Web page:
Occasionally useful Linux tricks

List the contents of all files in a folder

# Lists contents of all files in current directory, with filename and line-number prepended to each line
grep -n . *

# Recursively list contents of all files in current directory and subdirectories, with filename and line-number prepended to each line
grep -Rn .

You’ve been added to more groups, but don’t want to log off and back on again to use the new privileges:

sudo sudo -u mark bash

The first sudo gives us root access which is necessary for the second sudo, which logs us back in as ourself and starts a bash shell. This shell has the privileges of the new groups you were added to.

Transferring data over a slow network:

# Both of these are too slow due to our crappy internet connection
ssh user@server 'producer' | consumer
producer | ssh user@server 'consumer'

# If our CPU is sitting idle while waiting for the data to transfer, let's give it some work to do!
ssh user@server 'producer | pbzip2 -c9' | pbzip2 -d | consumer
producer | pbzip2 -c9 | ssh user@server 'pbzip2 -d | consumer'

These use the multithreaded implementation of bzip2 to achieve fairly fast and powerful compression to squeeze information along the wire faster.

If pbzip2 leaves you CPU-bottlenecked, you can reduce the compression level (e.g. -c5 instead of -c9) or use gzip which is faster but won’t compress as well. To use parallel gzip, you’ll want to replace pbzip2 with pigz.

If you still have plenty of CPU and also RAM to spare when using pbzip2 and the transfer is taking too long, try parallel lzma instead with pxz in place of pbzip2.

Monitoring the progress of transfers / measuring speed of devices

# Test sequential speed of disk sda by reading first 4GB of the disk (sudo needed for raw disk access)
sudo pv -bartpSs 4G /dev/sda > /dev/null

# File archiving over SSH (with pbzip2 as shown previously)
size="$(ssh user@server 'du -csB1 /path/to/files')"
ssh -T user@server "tar -c /path/to/files | pv -cbarteps ${size} --force | pbzip2 -c9" > /path/to/archives/name.tar.bz2

Running the above operations without making the machines grind to a halt

# CPU-heavy workloads can be told to play nicely by prepending them with "nice"
... | nice pbzip2 -c9 | ...

# IO-heavy workloads can be told to play nicely by giving them idle priority with "ionice"
ionice -c3 tar -c /path/to/files | ... | ionice -c3 > /path/to/archives/name.tar.bz2

# Example from (3) with progress:
size="$(ssh user@server 'du -csB1 /path/to/files')"
ssh -T user@server "ionice -c3 tar -c /path/to/files | pv -cbarteps ${size} --force | nice pbzip2 -c9" | ionice -c3 cat > /path/to/archives/name.tar.bz2

Firing up Eclipse CDT in a temporary Ubuntu environment with Docker

# Download an Ubuntu image
docker pull ubuntu

# Install eclipse-cdt
docker run -i ubuntu apt-get -y install eclipse-cdt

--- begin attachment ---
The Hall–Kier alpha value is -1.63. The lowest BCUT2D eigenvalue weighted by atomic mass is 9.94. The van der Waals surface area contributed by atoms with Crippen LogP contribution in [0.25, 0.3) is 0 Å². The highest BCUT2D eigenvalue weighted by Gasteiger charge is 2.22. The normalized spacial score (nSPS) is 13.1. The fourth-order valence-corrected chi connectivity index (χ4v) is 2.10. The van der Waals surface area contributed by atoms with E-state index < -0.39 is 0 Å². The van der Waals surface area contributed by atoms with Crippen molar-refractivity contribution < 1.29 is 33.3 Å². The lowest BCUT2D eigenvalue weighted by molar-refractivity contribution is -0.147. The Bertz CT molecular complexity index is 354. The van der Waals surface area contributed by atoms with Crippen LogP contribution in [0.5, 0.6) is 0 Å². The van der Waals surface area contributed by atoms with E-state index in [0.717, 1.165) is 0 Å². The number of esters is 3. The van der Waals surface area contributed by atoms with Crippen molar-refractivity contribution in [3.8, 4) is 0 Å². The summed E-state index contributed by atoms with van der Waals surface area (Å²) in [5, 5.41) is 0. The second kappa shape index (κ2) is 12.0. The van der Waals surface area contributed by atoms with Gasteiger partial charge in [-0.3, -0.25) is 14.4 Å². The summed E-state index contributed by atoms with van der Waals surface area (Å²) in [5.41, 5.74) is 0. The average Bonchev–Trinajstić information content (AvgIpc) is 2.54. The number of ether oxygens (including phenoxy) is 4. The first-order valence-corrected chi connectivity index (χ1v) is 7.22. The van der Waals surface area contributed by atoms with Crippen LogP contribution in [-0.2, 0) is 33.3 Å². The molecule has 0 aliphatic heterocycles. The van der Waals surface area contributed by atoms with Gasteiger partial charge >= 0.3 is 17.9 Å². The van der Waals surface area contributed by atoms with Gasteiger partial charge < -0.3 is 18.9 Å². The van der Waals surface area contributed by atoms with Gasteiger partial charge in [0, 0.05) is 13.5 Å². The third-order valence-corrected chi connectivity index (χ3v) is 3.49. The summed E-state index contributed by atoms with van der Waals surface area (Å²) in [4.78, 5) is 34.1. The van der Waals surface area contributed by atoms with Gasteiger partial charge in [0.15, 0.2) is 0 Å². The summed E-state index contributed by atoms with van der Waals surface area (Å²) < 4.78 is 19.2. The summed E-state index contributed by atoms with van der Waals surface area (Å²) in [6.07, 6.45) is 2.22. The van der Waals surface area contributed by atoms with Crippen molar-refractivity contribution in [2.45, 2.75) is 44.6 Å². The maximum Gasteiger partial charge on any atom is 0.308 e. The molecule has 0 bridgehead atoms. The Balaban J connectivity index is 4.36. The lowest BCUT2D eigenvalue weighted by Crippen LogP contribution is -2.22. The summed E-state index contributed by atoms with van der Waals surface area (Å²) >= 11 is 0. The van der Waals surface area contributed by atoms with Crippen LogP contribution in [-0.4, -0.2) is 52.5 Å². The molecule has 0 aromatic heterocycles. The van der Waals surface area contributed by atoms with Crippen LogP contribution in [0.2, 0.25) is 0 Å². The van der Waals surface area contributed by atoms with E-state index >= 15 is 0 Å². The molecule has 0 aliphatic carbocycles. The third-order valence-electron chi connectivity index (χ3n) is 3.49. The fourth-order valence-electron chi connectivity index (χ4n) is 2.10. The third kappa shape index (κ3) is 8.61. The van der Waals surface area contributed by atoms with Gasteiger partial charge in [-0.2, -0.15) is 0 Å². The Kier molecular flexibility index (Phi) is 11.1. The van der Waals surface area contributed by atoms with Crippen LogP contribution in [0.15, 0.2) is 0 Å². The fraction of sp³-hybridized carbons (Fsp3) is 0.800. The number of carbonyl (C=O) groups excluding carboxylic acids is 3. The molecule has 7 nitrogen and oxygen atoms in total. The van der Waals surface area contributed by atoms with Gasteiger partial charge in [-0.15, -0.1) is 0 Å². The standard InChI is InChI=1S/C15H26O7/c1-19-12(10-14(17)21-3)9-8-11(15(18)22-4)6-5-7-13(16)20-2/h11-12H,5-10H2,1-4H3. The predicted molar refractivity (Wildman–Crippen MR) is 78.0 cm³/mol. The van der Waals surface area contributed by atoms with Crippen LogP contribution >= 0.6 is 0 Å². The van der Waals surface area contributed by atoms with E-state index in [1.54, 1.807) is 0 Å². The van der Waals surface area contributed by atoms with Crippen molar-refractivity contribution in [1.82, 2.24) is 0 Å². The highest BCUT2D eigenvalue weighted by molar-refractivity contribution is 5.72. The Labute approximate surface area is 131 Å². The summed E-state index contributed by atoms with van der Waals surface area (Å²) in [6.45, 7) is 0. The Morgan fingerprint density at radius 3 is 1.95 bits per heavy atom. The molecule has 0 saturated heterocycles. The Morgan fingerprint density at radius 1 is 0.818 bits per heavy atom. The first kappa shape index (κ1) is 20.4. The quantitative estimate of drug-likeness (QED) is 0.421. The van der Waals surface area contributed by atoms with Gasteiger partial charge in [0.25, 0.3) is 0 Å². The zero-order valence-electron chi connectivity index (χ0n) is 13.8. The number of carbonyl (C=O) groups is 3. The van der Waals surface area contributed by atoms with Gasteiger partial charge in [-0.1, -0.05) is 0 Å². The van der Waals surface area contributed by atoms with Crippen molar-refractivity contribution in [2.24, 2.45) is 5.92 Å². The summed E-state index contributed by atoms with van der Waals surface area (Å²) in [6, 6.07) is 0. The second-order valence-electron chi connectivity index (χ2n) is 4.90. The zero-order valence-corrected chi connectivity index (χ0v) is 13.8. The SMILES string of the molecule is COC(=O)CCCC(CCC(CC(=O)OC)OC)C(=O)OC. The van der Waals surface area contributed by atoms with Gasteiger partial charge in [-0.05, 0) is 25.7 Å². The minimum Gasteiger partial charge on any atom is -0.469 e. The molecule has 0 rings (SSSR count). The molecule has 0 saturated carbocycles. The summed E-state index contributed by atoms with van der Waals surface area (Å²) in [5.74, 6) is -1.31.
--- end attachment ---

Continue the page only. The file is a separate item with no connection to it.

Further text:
# Get ID of that container (which is now dead)
docker ps -a

# Snapshot that container
docker commit [ID] eclipse-cdt

# Run eclipse with workspace directory mapped to the host (select /root/workspace when Eclipse asks for workspace path)
docker run -v /tmp/.X11-unix:/tmp/.X11-unix -e DISPLAY=unix$DISPLAY -v ~/eclipse-workspace:/root/workspace eclipse-cdt eclipse

Speed & ping tests from shell

Having *finally* got internet access in our new London flat, a month after we ordered it, I wanted to test the quality of the connection.

Downstream speed test

Use a compressed Linux kernel source for our speed test, taking advantage of how cURL annoyingly violates the UNIX “rule of silence”:

$ curl 'https://cdn.kernel.org/pub/linux/kernel/v4.x/linux-4.3.tar.xz' > /dev/null

As the file is highly compressed, we are measuring raw bandwidth regardless of whether some part of our link has transparent compression. When the speed has stabilised, Ctrl+C to end the test.

Ping test

Run as root, required for ping flooding. Google probably won’t feel/notice/mind you ping-flooding their DNS servers:

$ ping -f -c 1000 -i 0.03 -W 1 -s 1350 -M do 8.8.8.8

Adjust 1350 to be slightly less than your MTU (1350 is a safe guess if you’re unsure). When the flood is complete (~10 seconds), you should receive your mean ping time, jitter, packet loss, etc.

Easy sandboxing for improved privacy and security

I have created a script to allow easy sandboxing of applications, by running them in a separate temporary single-use user account. By controlling which groups the temporary user is added to, one can control hardware access (e.g. audio, webcam, networking, etc). With permissions set correctly, one can protect their home folder from the prying eyes of dodgy closed-source software.

This script is not intended to be a *perfect* security solution – it is far from perfect, but will suffice in most situations where a little extra isolation is required.

There are two scripts:

The first script (sandbox) is used to launch a program in a sandbox. The second script (sandchrome) demonstrates this by launching an incognito chrome session in a sandbox, with access to audio explicitly granted.